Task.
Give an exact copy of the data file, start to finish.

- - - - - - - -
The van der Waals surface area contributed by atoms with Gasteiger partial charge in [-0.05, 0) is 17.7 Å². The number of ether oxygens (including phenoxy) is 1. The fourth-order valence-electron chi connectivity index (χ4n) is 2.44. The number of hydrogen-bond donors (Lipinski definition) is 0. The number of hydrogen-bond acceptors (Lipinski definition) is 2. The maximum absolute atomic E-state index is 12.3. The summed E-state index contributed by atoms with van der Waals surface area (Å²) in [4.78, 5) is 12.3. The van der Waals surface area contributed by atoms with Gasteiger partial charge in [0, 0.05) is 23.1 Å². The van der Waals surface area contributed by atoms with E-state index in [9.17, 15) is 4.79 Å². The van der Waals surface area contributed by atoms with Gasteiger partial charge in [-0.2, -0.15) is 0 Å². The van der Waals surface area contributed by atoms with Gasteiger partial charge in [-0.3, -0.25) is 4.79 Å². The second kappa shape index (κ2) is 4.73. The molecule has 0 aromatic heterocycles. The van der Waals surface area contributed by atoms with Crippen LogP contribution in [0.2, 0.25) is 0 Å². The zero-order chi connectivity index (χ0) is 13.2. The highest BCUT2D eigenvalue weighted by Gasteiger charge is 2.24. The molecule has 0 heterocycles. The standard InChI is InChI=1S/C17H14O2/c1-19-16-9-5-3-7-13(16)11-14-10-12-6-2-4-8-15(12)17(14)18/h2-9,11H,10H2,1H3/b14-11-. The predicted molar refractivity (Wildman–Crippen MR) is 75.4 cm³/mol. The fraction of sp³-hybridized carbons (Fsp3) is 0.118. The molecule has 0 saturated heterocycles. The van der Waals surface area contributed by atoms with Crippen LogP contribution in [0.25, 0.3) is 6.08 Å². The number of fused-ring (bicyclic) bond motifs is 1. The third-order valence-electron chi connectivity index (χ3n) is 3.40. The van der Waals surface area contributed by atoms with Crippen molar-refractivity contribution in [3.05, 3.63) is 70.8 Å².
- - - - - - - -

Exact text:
The van der Waals surface area contributed by atoms with Gasteiger partial charge in [-0.05, 0) is 17.7 Å². The number of ether oxygens (including phenoxy) is 1. The fourth-order valence-electron chi connectivity index (χ4n) is 2.44. The number of hydrogen-bond donors (Lipinski definition) is 0. The number of hydrogen-bond acceptors (Lipinski definition) is 2. The maximum absolute atomic E-state index is 12.3. The summed E-state index contributed by atoms with van der Waals surface area (Å²) in [4.78, 5) is 12.3. The van der Waals surface area contributed by atoms with Gasteiger partial charge in [0, 0.05) is 23.1 Å². The van der Waals surface area contributed by atoms with E-state index in [9.17, 15) is 4.79 Å². The van der Waals surface area contributed by atoms with Gasteiger partial charge in [-0.2, -0.15) is 0 Å². The van der Waals surface area contributed by atoms with Gasteiger partial charge in [-0.3, -0.25) is 4.79 Å². The second kappa shape index (κ2) is 4.73. The molecule has 0 aromatic heterocycles. The van der Waals surface area contributed by atoms with Crippen LogP contribution in [0.2, 0.25) is 0 Å². The zero-order chi connectivity index (χ0) is 13.2. The highest BCUT2D eigenvalue weighted by Gasteiger charge is 2.24. The molecule has 0 heterocycles. The standard InChI is InChI=1S/C17H14O2/c1-19-16-9-5-3-7-13(16)11-14-10-12-6-2-4-8-15(12)17(14)18/h2-9,11H,10H2,1H3/b14-11-. The predicted molar refractivity (Wildman–Crippen MR) is 75.4 cm³/mol. The fraction of sp³-hybridized carbons (Fsp3) is 0.118. The molecule has 0 saturated heterocycles. The van der Waals surface area contributed by atoms with Crippen LogP contribution in [0.25, 0.3) is 6.08 Å². The number of fused-ring (bicyclic) bond motifs is 1. The third-order valence-electron chi connectivity index (χ3n) is 3.40. The van der Waals surface area contributed by atoms with Crippen molar-refractivity contribution in [3.05, 3.63) is 70.8 Å².